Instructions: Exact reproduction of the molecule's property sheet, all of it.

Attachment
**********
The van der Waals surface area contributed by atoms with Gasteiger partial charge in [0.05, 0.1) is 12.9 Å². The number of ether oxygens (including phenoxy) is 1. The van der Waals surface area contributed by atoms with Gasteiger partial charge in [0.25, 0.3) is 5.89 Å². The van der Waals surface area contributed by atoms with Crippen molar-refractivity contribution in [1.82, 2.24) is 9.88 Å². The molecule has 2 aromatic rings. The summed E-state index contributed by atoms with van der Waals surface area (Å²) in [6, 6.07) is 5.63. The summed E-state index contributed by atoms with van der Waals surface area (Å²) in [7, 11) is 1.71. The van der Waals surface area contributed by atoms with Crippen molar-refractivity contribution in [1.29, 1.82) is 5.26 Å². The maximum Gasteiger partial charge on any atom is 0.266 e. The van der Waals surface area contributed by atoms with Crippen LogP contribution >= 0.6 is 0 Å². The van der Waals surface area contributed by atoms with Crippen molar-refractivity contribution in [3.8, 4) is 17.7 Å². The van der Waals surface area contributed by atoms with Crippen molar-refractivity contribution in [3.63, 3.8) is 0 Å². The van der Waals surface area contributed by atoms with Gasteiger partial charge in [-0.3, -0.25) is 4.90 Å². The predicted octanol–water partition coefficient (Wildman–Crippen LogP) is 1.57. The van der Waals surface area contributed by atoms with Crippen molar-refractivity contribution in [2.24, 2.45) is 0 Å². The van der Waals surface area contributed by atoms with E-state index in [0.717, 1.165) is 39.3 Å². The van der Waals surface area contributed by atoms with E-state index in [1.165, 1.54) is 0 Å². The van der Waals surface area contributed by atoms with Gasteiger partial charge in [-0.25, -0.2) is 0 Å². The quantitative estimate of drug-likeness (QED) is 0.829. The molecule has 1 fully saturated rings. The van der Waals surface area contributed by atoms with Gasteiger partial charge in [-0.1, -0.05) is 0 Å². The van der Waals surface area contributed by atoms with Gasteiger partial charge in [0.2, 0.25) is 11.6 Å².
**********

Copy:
The van der Waals surface area contributed by atoms with Gasteiger partial charge in [0.05, 0.1) is 12.9 Å². The number of ether oxygens (including phenoxy) is 1. The van der Waals surface area contributed by atoms with Gasteiger partial charge in [0.25, 0.3) is 5.89 Å². The van der Waals surface area contributed by atoms with Crippen molar-refractivity contribution in [1.82, 2.24) is 9.88 Å². The molecule has 2 aromatic rings. The summed E-state index contributed by atoms with van der Waals surface area (Å²) in [6, 6.07) is 5.63. The summed E-state index contributed by atoms with van der Waals surface area (Å²) in [7, 11) is 1.71. The van der Waals surface area contributed by atoms with Crippen molar-refractivity contribution in [1.29, 1.82) is 5.26 Å². The maximum Gasteiger partial charge on any atom is 0.266 e. The van der Waals surface area contributed by atoms with Crippen LogP contribution >= 0.6 is 0 Å². The van der Waals surface area contributed by atoms with Crippen molar-refractivity contribution in [3.8, 4) is 17.7 Å². The van der Waals surface area contributed by atoms with Crippen molar-refractivity contribution in [3.63, 3.8) is 0 Å². The van der Waals surface area contributed by atoms with Gasteiger partial charge in [-0.3, -0.25) is 4.90 Å². The predicted octanol–water partition coefficient (Wildman–Crippen LogP) is 1.57. The van der Waals surface area contributed by atoms with Crippen molar-refractivity contribution in [2.24, 2.45) is 0 Å². The van der Waals surface area contributed by atoms with E-state index in [0.717, 1.165) is 39.3 Å². The van der Waals surface area contributed by atoms with E-state index in [1.165, 1.54) is 0 Å². The van der Waals surface area contributed by atoms with Gasteiger partial charge in [-0.25, -0.2) is 0 Å². The quantitative estimate of drug-likeness (QED) is 0.829. The molecule has 1 fully saturated rings. The van der Waals surface area contributed by atoms with Gasteiger partial charge in [-0.1, -0.05) is 0 Å². The van der Waals surface area contributed by atoms with Gasteiger partial charge in [0.2, 0.25) is 11.6 Å².